I have ordered a load of components which should be sufficient to get the heater working at its maximum ratings. I think the problem was with the driver circuit. An optical isolator is used which requires a voltage of 5V in order to work, to regulate the voltage I used a preset potentiometer from a 15V regulated source. I think that the problem lied with the voltage regulators, they work at a very high switching frequency, a capacitor is supposed to be used on the output to remove noise, I didn't have any matching ones so never used them. I think that this may have created some noise on the gate of the IGBT, causing it to blow, although I find this very hard to believe. I have bought quite an array of components costing me about £70, the main components are the IGBT's, these are rated at for 1200V at 40A (operating 25degC). The IGBT has similar turn on/off times and are designed specially for inductive heating, I got them for £3.38 each which is not bad. I have chosen a voltage rating of 1200V just incase of any voltage spikes, it will only be running at 320Vdc. I have also bought some 20V zener diodes that will be paired between the IGBT gate and ground, this will prevent over-voltage to the gate, this should not happen as the gate drive resistors are carbon composite (to reduce inductance and prevent inductive kick), just a precaution.
I have been doing a lot of thinking on the brains of this heater, it will be controlled via a microcontroller instead of logic chips. I have created a board specially to create an inverted output and a propagation delay, this will no longer be required as I can incorporate it into the microcontroller. I will have full range of the output power because it can be pulse width modulated and I can use it to drive a serial LCD which can display power output, frequency, power factor, etc... A resistor is going to be placed between the emitter and ground to measure the current flowing, a value of 0.1ohm has been chosen, this means that for every amp that goes through it will create a voltage drop of 0.1V across the resistor. The DC voltage will be 320V and the power rating 2.2kW meaning that a current of 6.88A should be the maximum, if the current goes higher than this then the microcontroller will turn off the IGBT "chopping" the current. I have been thinking of what would happen if the power supply was to be cut when in operation, quite simply the microcontroller would discharge the filter capacitors and drive the IGBT's low. A large capacitor will be used in the control circuit to keep power on allowing the IGBT's to remain low until the filter capacitors have discharged, I may have to increase the capacitance of the capacitors on the driver boards.
The components have been received today, unfortunately I only get about 2 - 3 hours after work to get anything done. The first priority was to improve the driver circuits by smoothing some of the signals. I have placed a small electrolytic and ceramic capacitor after the voltage regulator to remove all of the noise, I have also placed some on the supply of the optoisolator to further reduce noise cause by the input signal. A 20V zener diode has been placed between the output and ground, this is to prevent over-voltage damage on the IGBT gate, although extremely unlikely.
I also built a circuit on the breadboard to run the driver circuits, basically it has two outputs, one for each transistor pair. I microcontroller drives a small pair of MOSFET's which in turn driver the optoisolators on the drive boards. For some strange reason the microcontroller has not been functioning properly and seems to be really slow even though I have overclocked it from its standard 4MHz to 32MHz. Switching the outputs from low to high/ high to low has a long delay, I will do some reading tomorrow to see if there's an alternative command that operates faster.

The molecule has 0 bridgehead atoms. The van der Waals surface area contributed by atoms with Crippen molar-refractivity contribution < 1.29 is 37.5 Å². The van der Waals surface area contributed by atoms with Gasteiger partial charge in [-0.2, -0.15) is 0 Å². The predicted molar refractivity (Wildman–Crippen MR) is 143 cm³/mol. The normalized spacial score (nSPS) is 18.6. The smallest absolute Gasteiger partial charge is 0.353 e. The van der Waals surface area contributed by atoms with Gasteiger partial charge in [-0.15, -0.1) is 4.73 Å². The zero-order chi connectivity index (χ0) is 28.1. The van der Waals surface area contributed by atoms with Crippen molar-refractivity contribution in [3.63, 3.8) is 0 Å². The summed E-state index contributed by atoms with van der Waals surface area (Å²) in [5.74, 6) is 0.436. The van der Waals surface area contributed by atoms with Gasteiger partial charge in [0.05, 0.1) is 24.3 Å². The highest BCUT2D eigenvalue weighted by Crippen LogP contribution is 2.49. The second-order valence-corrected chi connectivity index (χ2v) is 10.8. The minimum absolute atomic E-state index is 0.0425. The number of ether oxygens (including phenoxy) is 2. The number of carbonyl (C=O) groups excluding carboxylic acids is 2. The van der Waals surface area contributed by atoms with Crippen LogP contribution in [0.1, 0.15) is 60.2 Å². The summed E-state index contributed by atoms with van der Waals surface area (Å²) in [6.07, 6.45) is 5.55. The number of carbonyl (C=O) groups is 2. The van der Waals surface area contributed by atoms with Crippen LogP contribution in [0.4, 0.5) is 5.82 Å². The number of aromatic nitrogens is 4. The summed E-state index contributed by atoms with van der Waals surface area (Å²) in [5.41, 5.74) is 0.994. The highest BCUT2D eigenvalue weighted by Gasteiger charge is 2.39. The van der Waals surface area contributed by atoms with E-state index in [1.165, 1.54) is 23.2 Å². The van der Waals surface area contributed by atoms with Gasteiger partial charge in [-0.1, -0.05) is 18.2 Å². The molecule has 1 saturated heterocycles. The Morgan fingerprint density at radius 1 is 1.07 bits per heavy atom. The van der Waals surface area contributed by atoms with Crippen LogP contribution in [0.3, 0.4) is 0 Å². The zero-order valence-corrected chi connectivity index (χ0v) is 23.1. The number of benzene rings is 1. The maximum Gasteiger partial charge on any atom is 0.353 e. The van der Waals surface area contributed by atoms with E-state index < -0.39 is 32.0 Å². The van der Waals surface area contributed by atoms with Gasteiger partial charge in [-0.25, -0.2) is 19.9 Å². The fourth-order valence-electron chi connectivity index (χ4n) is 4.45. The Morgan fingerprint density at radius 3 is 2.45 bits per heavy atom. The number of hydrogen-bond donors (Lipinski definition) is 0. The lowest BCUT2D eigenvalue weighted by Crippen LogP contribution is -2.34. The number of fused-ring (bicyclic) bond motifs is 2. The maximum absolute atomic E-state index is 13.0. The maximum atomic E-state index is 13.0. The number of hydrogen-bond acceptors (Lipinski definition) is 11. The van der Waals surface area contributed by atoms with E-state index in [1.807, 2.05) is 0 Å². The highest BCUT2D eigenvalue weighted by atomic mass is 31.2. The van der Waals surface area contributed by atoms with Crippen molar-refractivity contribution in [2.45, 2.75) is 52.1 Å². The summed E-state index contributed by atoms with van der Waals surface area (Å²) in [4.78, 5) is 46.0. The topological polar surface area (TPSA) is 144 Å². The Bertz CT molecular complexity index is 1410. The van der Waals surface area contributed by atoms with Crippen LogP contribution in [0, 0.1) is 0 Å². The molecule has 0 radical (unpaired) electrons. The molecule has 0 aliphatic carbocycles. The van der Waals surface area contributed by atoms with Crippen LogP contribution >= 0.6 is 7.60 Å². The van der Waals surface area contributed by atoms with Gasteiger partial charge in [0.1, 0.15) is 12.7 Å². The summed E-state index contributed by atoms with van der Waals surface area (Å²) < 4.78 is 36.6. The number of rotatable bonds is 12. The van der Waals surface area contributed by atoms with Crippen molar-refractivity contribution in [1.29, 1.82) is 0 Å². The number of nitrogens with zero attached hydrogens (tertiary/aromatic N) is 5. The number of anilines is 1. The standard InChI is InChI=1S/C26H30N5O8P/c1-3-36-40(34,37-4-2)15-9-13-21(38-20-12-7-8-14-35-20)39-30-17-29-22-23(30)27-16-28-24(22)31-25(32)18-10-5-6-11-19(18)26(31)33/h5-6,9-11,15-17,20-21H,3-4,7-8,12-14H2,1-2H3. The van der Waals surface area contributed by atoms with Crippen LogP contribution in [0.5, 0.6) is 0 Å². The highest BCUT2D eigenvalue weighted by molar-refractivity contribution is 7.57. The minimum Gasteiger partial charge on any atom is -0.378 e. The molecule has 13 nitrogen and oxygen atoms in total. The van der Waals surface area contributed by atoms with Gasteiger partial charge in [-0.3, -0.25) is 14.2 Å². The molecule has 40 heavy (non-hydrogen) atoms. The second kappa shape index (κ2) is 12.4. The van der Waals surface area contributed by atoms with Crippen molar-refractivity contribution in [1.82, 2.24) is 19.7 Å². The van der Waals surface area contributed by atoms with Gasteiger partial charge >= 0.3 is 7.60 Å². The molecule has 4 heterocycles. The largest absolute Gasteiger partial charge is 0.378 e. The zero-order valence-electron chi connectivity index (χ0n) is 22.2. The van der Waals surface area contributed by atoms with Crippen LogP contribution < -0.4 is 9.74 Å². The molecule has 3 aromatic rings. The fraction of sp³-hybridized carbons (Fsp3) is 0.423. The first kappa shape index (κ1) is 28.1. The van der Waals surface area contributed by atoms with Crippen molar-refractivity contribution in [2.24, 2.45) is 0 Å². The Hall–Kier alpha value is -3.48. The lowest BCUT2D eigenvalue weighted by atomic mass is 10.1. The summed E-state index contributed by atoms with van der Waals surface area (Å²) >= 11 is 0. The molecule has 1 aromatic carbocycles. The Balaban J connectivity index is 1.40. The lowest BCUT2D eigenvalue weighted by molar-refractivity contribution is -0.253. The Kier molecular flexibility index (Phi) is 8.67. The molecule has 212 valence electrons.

Its about time this project was started again. I remember looking into a different method other than using PIC chip to control the circuit, it would involve me having to learn a different programming language which I simply don't have the time to do at the moment. I'm going back to good old CMOS logic, it makes things pretty easy and robust. There will be another circuit that reads the outputs of the IGBT drivers, it will only allow two IGBT's on, this is to prevent short circuits from occurring. A comparator will also be connected to the enable part of this circuit which is from a shunt connected across the negative to the IGBT's, it will limit the current that flows. Quite simply I will limit the current instead of the duty cycle to vary the amount of power.
I'm getting closer to completion, the driver circuits are almost complete and soon shall be starting the power circuit.
The problem I was having with my circuit was allowing one side of the H-bridge to turn off before the other, my problem was that I was using a delay circuit. The best way I thought of was to use feedback from the drivers. If one OR the other high/ low side driver is on then it uses logic gates to not allow the other half of the bridge to turn on, therefore preventing any shorting from occurring. The first picture of the left shows the original driver circuit, the middle picture shows the addition of some optical isolators and a 5V voltage regulator to replace the preset potentiometers. The right picture shows the logic circuit. When power is applied to the driver circuits they automatically turn on, so I added some MOSFET's to pull the inputs up to positive and therefore the drivers to zero volts. Due to me adding an LED to the output of the optical isolator it pulls the pin down to 2V which is just below the threshold voltage for logic chips, so I had to add a comparator, enlarging the circuit slightly. I tested out the circuit using the output from a VCO (voltage controller oscillator) and it worked absolutely perfect, I must now assemble the whole thing onto a circuit board.